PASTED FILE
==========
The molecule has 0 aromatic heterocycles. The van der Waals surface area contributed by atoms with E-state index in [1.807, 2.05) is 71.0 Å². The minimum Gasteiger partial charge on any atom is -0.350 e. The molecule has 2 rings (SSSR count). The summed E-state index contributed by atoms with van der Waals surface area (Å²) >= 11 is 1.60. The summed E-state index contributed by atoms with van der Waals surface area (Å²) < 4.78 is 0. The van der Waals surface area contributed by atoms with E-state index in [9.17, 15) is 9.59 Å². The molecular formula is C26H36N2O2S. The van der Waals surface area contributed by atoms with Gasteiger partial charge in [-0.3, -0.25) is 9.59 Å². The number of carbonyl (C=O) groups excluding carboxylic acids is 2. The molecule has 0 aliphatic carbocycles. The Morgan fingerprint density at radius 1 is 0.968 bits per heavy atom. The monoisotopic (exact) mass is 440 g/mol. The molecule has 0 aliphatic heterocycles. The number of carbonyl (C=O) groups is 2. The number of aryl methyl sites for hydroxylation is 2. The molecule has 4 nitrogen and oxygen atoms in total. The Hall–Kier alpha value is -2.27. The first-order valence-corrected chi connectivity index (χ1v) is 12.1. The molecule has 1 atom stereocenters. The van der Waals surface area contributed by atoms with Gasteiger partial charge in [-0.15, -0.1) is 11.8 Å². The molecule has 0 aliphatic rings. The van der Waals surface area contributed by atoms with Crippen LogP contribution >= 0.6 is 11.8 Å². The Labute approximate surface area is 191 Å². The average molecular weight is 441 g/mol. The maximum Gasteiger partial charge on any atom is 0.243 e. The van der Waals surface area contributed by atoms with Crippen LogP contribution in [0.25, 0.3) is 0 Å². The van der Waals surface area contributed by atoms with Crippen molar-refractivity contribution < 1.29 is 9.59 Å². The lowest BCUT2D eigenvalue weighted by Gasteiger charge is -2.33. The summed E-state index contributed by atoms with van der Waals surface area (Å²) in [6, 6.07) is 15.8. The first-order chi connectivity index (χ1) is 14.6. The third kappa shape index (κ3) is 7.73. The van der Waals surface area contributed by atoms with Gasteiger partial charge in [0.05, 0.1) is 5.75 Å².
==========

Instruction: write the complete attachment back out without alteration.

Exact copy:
The molecule has 0 aromatic heterocycles. The van der Waals surface area contributed by atoms with E-state index in [1.807, 2.05) is 71.0 Å². The minimum Gasteiger partial charge on any atom is -0.350 e. The molecule has 2 rings (SSSR count). The summed E-state index contributed by atoms with van der Waals surface area (Å²) >= 11 is 1.60. The summed E-state index contributed by atoms with van der Waals surface area (Å²) < 4.78 is 0. The van der Waals surface area contributed by atoms with E-state index in [9.17, 15) is 9.59 Å². The molecular formula is C26H36N2O2S. The van der Waals surface area contributed by atoms with Gasteiger partial charge in [-0.3, -0.25) is 9.59 Å². The number of carbonyl (C=O) groups excluding carboxylic acids is 2. The molecule has 0 aliphatic carbocycles. The Morgan fingerprint density at radius 1 is 0.968 bits per heavy atom. The monoisotopic (exact) mass is 440 g/mol. The molecule has 0 aliphatic heterocycles. The number of carbonyl (C=O) groups is 2. The number of aryl methyl sites for hydroxylation is 2. The molecule has 4 nitrogen and oxygen atoms in total. The Hall–Kier alpha value is -2.27. The first-order valence-corrected chi connectivity index (χ1v) is 12.1. The molecule has 1 atom stereocenters. The van der Waals surface area contributed by atoms with Gasteiger partial charge in [-0.15, -0.1) is 11.8 Å². The molecule has 0 aliphatic rings. The van der Waals surface area contributed by atoms with Crippen LogP contribution >= 0.6 is 11.8 Å². The Labute approximate surface area is 191 Å². The average molecular weight is 441 g/mol. The maximum Gasteiger partial charge on any atom is 0.243 e. The van der Waals surface area contributed by atoms with Crippen LogP contribution in [0.25, 0.3) is 0 Å². The van der Waals surface area contributed by atoms with Crippen molar-refractivity contribution < 1.29 is 9.59 Å². The lowest BCUT2D eigenvalue weighted by Gasteiger charge is -2.33. The summed E-state index contributed by atoms with van der Waals surface area (Å²) in [6, 6.07) is 15.8. The first-order chi connectivity index (χ1) is 14.6. The third kappa shape index (κ3) is 7.73. The van der Waals surface area contributed by atoms with Gasteiger partial charge in [0.05, 0.1) is 5.75 Å².